At present, Myanmar has reciprocal visa-free pacts with Cambodia, Indonesia, Laos, Philippines and Vietnam. The bilateral agreements allow citizens  14-day visa-free stays. There is no provision for extending the visa’s length of stay or widening it to include business travel. It is also applicable only fo airline travel.

The ASEAN common visa would help develop two-way travel between the 10-member countries. Myanmar is the sole remaining member that has still to ratify visa-free stays for citizens of Brunei, Singapore Thailand and Malaysia.

Myanmar is hosting the ASEAN Tourism Forum, 22 to 29 January ,2015, at the close of the country’s year-long chairmanship of the 10-nation bloc. It hopes to have the visa-free stay subject up and running for all member countries before it vacates the chair. In late January it hands over  to the Philippines to chair the group for a year.

Myanmar  will also be the host to usher in the ASEAN Economic Community January 2015. AEC will mark a new free-trade era with easier travel facilitation viewed as an important component to make it a success.

Thailand and Myanmar were supposed to sign off on the agreement at last December’s SEA Games, held in the capital Nay Pyi Taw.

However,  former Thai Prime Minister, Yingluck Shinawatra, cancelled her trip to the Games resulting in the postponement of the final round of talks and the signing ceremony. It is now up to the new Thai government, led by prime minister General Prayuth Chan-Orcha, to engage in talks to conclude visa-free travel rules with Myanmar.

To promote tourism, Myanmar introduced an e-visa scheme, 1 September. Only tourists flying to Yangon can apply for the e-visa. It costs USD50, takes a week to gain approval and can be paid for online using a visa card.

Source : TTR Weekly

Dutch agency to help develop tourism in Kayah State

CBI

The Kyat Cave in Kayah State is one of its major draws for tourists. (Photo-Aung Zaw Tun/EMG)

A Dutch agency that helps developing countries gain access to the European market will provide US$1.9 million to help develop the tourism industry in Kayah State, according to commerce ministry adviser Dr Maung Aung.

He was referring to the Center for Promotion of Imports from Developing Countries (CBI), which operates under the Netherlands’ ministry of foreign affairs, and has been providing technical training and funding to three sectors of Myanmar’s economy: fisheries, garments and tourism.

“CBI is now surveying Kayah State to develop its tourism industry,” Maung Aung said, adding that the state could prosper from an increase in tourism. CBI is also providing tourism training courses and technical assistance, he said.

The Ministry of Commerce and Ministry of Hotels and Tourism are developing the tourism-development project in tandem with CBI and the International Trade Center.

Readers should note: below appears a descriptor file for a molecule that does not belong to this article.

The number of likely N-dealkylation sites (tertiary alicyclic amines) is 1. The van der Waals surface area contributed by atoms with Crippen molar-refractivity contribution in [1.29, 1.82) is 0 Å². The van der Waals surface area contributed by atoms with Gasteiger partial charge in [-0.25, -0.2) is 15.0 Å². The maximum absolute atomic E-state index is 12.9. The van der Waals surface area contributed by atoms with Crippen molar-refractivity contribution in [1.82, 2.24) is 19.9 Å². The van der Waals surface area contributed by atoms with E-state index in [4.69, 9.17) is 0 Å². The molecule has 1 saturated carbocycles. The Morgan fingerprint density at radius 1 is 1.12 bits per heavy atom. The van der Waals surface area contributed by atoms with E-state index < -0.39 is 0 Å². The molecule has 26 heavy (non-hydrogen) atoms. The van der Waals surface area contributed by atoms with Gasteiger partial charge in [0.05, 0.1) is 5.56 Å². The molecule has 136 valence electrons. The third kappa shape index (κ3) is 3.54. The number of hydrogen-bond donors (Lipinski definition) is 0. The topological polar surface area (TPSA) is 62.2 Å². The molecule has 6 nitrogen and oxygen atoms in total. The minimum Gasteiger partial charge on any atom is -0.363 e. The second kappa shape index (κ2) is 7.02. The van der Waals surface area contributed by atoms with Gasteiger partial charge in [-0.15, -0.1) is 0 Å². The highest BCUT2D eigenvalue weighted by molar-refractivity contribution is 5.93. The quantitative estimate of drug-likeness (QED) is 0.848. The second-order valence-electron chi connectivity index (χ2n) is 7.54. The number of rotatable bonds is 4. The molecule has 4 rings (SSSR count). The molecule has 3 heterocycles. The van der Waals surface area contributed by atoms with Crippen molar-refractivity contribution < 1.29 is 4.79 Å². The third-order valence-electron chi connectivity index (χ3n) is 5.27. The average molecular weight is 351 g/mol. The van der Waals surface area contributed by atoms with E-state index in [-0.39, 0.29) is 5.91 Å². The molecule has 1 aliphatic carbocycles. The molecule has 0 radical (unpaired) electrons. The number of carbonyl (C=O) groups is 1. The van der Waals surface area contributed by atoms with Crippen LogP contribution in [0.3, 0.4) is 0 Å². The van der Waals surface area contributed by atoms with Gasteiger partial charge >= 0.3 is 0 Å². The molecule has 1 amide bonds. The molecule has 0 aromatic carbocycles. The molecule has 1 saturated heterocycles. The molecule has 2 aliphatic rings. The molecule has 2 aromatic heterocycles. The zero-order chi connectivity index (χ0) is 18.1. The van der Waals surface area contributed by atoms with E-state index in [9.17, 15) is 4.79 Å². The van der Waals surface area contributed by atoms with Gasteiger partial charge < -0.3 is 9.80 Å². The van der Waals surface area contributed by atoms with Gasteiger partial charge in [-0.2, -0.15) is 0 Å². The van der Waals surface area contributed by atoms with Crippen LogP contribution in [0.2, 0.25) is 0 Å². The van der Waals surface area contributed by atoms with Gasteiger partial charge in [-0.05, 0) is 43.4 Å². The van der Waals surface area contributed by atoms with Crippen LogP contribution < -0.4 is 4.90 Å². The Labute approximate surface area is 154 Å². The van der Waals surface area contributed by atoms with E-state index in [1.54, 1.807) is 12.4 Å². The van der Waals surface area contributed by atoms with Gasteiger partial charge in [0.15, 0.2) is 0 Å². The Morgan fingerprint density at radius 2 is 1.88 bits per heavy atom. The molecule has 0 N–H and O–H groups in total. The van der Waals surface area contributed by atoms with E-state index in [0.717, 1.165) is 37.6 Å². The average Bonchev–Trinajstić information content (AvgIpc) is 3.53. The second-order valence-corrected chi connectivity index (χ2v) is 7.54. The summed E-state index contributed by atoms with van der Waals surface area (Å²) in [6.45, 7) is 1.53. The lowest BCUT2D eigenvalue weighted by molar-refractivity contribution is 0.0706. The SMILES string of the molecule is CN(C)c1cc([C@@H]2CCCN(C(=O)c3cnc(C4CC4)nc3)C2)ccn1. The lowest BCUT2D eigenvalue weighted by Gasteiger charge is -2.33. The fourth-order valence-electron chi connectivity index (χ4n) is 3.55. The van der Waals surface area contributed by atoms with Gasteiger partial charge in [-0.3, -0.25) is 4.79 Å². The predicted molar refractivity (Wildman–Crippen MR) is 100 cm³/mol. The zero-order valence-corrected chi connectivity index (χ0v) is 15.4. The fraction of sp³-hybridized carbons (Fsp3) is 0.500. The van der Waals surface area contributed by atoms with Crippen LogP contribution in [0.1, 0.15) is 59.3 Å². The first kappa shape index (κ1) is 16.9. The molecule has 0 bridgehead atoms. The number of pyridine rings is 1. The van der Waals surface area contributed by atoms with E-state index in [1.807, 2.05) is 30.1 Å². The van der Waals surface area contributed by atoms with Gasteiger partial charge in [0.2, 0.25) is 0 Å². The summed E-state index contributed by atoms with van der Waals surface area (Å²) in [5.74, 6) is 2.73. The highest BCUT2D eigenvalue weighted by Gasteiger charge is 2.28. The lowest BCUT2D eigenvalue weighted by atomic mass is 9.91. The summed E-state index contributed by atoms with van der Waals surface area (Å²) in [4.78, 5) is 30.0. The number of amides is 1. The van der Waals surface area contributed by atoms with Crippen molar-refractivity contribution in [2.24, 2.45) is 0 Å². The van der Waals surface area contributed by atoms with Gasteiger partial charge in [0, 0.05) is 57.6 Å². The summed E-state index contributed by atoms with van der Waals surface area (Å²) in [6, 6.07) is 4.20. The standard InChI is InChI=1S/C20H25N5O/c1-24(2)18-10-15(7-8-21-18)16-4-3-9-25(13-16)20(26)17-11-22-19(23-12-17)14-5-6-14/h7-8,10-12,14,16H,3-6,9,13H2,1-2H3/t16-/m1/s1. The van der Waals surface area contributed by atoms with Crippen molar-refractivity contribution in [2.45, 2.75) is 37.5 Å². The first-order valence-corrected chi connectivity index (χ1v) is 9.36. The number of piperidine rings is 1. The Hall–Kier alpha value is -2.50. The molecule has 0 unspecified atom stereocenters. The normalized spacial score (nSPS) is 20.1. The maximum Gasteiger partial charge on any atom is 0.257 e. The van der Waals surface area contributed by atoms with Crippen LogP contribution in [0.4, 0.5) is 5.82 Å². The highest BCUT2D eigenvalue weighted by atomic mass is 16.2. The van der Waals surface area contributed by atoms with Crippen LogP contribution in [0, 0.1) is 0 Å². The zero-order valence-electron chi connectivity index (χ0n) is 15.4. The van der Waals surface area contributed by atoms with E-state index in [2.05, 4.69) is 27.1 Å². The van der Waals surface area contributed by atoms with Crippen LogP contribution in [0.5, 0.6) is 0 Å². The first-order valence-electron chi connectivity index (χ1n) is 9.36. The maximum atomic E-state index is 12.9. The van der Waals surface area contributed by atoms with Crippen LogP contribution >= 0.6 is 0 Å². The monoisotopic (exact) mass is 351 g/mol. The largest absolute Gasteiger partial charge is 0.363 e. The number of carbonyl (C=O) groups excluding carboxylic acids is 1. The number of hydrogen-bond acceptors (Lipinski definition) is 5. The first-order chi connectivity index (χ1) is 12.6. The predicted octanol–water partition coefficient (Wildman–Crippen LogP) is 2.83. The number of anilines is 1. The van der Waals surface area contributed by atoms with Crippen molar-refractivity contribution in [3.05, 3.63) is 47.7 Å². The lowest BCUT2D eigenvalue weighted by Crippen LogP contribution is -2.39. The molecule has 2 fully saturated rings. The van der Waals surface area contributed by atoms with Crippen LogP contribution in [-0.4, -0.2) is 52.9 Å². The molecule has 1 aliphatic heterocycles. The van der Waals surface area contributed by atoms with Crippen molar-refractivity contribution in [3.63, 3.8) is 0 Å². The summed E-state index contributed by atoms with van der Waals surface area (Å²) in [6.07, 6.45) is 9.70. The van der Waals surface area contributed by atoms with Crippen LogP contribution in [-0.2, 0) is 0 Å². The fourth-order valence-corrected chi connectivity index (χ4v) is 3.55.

The aim of the project to add Kayah State as a new destination for foreign visitors to the country, the number of which has surged over the past three years.

CBI has identified tourism as a key industry for Myanmar’s development and said it aims to assist the rural population to reap some of the benefits of the surge in visitors by promoting sustainable and community-based tourism. The agency is connecting the Myanmar travel association with established networks and operators in Europe.

Kayah State has potential for tourism due to its proximity to Thailand and its rugged mountainous terrain, which includes deep caves as well as waterfalls, tour agents say. Large parts of the state, however, remain contaminated with landmines and a massive de-mining effort will be required to make it safe for tourists, as well as its residents, de-mining experts have said.

Source : Eleven Myanmar

Myanmar to extend e-visa to EU countries soon: Minister

Minister of Immigration and Population Khin Yi says the recently introduced online e-visa will soon be extended to member countries of European Union at a press conference held on Sep 1 at Park Royal Hotel in Yangon.

The e-visa is now open to tourists from 41 countries, including Southeast Asian countries.

Myanmar’s Tour Operators Association requested at the conference that the e-visa be extended to EU countries as scores of tourists from EU countries have visited the country and there are more potential tourists to come from those countries.

Upon the request, the minister replied that the e-visa is soon to be open to Belgium, Netherlands and Poland among EU countries.

The ministry also says the number of countries open to the e-visa will be increased.

The system is open to tourists visiting the country and currently not available for those on business and social visits.

As the process improves, we will extend it, he added.

The entry permit will cost US$50 and be valid for 28 days to those arriving in the country.

Source : Eleven Myanmar